14 See appendix following references for discussion of possible concerns with the market-based approach.
Brunnermeier, Markus, and Yuliy Sannikov. 2009. “A Macroeconomic Model with a Financial Sector.” Working Paper (November): Princeton University.
Chari, V. V., and Patrick J. Kehoe. 2009. “Bailouts, Time Inconsistency and Optimal Regulation.” Unpublished paper (November): Federal Reserve Bank of Minneapolis.
Clement, Douglas, and Christopher Phelan. 2009. “Incentive Compensation in the Banking Industry: Insights from Economic Theory.” Economic Policy Paper 09-1 (December): Federal Reserve Bank of Minneapolis.
Feldman, Ron J. 2010. “Forcing Financial Institution Change Through Credible Recovery/Resolution Plans: An Alternative to Plan-Now/Implement-Later Living Wills.” Economic Policy Paper 10-2 (May): Federal Reserve Bank of Minneapolis.
Flannery, Mark J. 2010. “What to do about TBTF?” Unpublished working paper, (April): University of Florida.
Haldane, Andrew G. 2010. “The $100 Billion Question.” Comments at the Institute of Regulation & Risk (March 30): Hong Kong.
Hart, Oliver, and Luigi Zingales. 2009. “To Regulate Finance, Try the Market.”
Jeanne, Olivier. 2008. “Dealing with Credit Booms and Busts: The Case for Prudential Taxation.” Working Paper (November): Johns Hopkins University.
Jeanne, Olivier, and Anton Korinek. 2010. “Managing Credit Booms and Busts: A Pigouvian Taxation Approach.” Working Paper (April).
Phelan, Christopher. 2009. “A Simple Model of Bank Employee Compensation.” Working Paper 676 (December): Federal Reserve Bank of Minneapolis.
Stern, Gary H., and Ron J. Feldman. 2004. Too Big to Fail: The Hazards of Bank Bailouts. Brookings Institution.
Wall, Larry D. 1997. “Taking Note of the Deposit Insurance Fund: A Plan for the FDIC to Issue Capital Notes.” Economic Review (First quarter): Federal Reserve Bank of Atlanta.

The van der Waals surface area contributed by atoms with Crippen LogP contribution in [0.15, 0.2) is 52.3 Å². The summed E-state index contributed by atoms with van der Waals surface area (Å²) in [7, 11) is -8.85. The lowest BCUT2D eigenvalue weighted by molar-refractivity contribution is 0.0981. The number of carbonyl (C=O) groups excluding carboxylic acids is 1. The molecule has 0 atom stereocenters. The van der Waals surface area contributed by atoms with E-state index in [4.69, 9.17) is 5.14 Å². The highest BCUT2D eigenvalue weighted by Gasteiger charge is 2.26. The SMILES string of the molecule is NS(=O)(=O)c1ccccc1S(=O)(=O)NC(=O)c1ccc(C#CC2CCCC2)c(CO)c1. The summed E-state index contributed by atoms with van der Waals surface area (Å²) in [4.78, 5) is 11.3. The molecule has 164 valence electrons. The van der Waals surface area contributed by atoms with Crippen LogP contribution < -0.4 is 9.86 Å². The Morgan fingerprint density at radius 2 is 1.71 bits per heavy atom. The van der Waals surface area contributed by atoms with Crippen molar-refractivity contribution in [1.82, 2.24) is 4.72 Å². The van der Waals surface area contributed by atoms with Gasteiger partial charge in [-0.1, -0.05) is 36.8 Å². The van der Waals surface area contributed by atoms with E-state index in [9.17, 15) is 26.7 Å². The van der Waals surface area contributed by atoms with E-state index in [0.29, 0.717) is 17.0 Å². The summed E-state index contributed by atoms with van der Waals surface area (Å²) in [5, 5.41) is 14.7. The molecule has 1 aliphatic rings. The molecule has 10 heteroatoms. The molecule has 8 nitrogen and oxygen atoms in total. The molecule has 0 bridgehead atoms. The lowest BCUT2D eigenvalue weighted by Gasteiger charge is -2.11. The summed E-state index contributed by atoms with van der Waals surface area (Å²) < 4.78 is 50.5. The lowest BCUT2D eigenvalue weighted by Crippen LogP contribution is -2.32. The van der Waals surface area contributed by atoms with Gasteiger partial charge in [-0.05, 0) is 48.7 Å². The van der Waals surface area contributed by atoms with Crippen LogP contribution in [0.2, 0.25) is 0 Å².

In this appendix, I discuss three possible concerns with the market-based approach.
Suppose Bank A borrows from Bank B, and the government guarantees that B will receive its payments. During a crisis, this guarantee could be implemented in one of two ways: The government could pay A and then A pays B, or the government could simply pay B directly. Under my proposed market-based approach, the different choices would manifest in different outcomes for the owners of rescue bonds. If B is paid indirectly through a government payment to A, then the owners of A’s rescue bond receive a coupon payment. If the government pays B directly, then the owners of B’s rescue bond receive a coupon payment.
Fortunately, how the government resolves this ambiguity does not affect the efficacy of the rescue bonds. The loan from Bank B to Bank A is a transaction that offers benefits to both banks. The expected transfer from the government—regardless of whether it’s made to A or B—is distorting because it increases the joint benefits of the loan transaction. To eliminate the distortion, the government needs to levy a tax that cancels out those joint benefits—and that tax can fall on A, B or both of them. Indeed, in principle, there would be no efficiency losses if the government were to levy the tax on a wholly distinct third party C. The presence of the tax would still undo the distorting effects of the subsidy by providing an incentive for C to pay A and B not to undertake the loan.